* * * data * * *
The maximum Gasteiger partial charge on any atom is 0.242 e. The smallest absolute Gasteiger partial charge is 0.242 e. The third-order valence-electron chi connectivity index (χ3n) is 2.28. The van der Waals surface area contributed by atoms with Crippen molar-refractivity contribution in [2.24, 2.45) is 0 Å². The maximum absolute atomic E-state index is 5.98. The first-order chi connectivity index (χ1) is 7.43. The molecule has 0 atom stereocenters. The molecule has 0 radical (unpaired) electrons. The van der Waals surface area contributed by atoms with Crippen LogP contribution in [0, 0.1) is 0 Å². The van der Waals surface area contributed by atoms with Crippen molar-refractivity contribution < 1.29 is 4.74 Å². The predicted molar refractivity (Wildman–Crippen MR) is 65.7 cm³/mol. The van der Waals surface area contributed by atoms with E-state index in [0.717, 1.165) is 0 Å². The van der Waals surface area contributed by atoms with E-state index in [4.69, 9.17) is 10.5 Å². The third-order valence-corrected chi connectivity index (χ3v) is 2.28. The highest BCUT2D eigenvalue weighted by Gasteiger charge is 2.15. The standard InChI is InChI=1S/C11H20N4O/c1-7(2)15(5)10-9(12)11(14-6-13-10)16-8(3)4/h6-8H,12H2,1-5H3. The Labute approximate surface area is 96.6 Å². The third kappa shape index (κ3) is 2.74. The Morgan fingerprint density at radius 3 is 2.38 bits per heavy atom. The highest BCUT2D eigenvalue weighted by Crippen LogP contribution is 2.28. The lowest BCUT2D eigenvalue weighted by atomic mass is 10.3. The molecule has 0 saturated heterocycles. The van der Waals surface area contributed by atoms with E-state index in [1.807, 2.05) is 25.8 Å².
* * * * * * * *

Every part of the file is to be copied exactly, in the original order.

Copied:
The maximum Gasteiger partial charge on any atom is 0.242 e. The smallest absolute Gasteiger partial charge is 0.242 e. The third-order valence-electron chi connectivity index (χ3n) is 2.28. The van der Waals surface area contributed by atoms with Crippen molar-refractivity contribution in [2.24, 2.45) is 0 Å². The maximum absolute atomic E-state index is 5.98. The first-order chi connectivity index (χ1) is 7.43. The molecule has 0 atom stereocenters. The molecule has 0 radical (unpaired) electrons. The van der Waals surface area contributed by atoms with Crippen LogP contribution in [0, 0.1) is 0 Å². The van der Waals surface area contributed by atoms with Crippen molar-refractivity contribution < 1.29 is 4.74 Å². The predicted molar refractivity (Wildman–Crippen MR) is 65.7 cm³/mol. The van der Waals surface area contributed by atoms with E-state index in [0.717, 1.165) is 0 Å². The van der Waals surface area contributed by atoms with E-state index in [4.69, 9.17) is 10.5 Å². The third-order valence-corrected chi connectivity index (χ3v) is 2.28. The highest BCUT2D eigenvalue weighted by Gasteiger charge is 2.15. The standard InChI is InChI=1S/C11H20N4O/c1-7(2)15(5)10-9(12)11(14-6-13-10)16-8(3)4/h6-8H,12H2,1-5H3. The Labute approximate surface area is 96.6 Å². The third kappa shape index (κ3) is 2.74. The Morgan fingerprint density at radius 3 is 2.38 bits per heavy atom. The highest BCUT2D eigenvalue weighted by Crippen LogP contribution is 2.28. The lowest BCUT2D eigenvalue weighted by atomic mass is 10.3. The molecule has 0 saturated heterocycles. The van der Waals surface area contributed by atoms with E-state index in [1.807, 2.05) is 25.8 Å².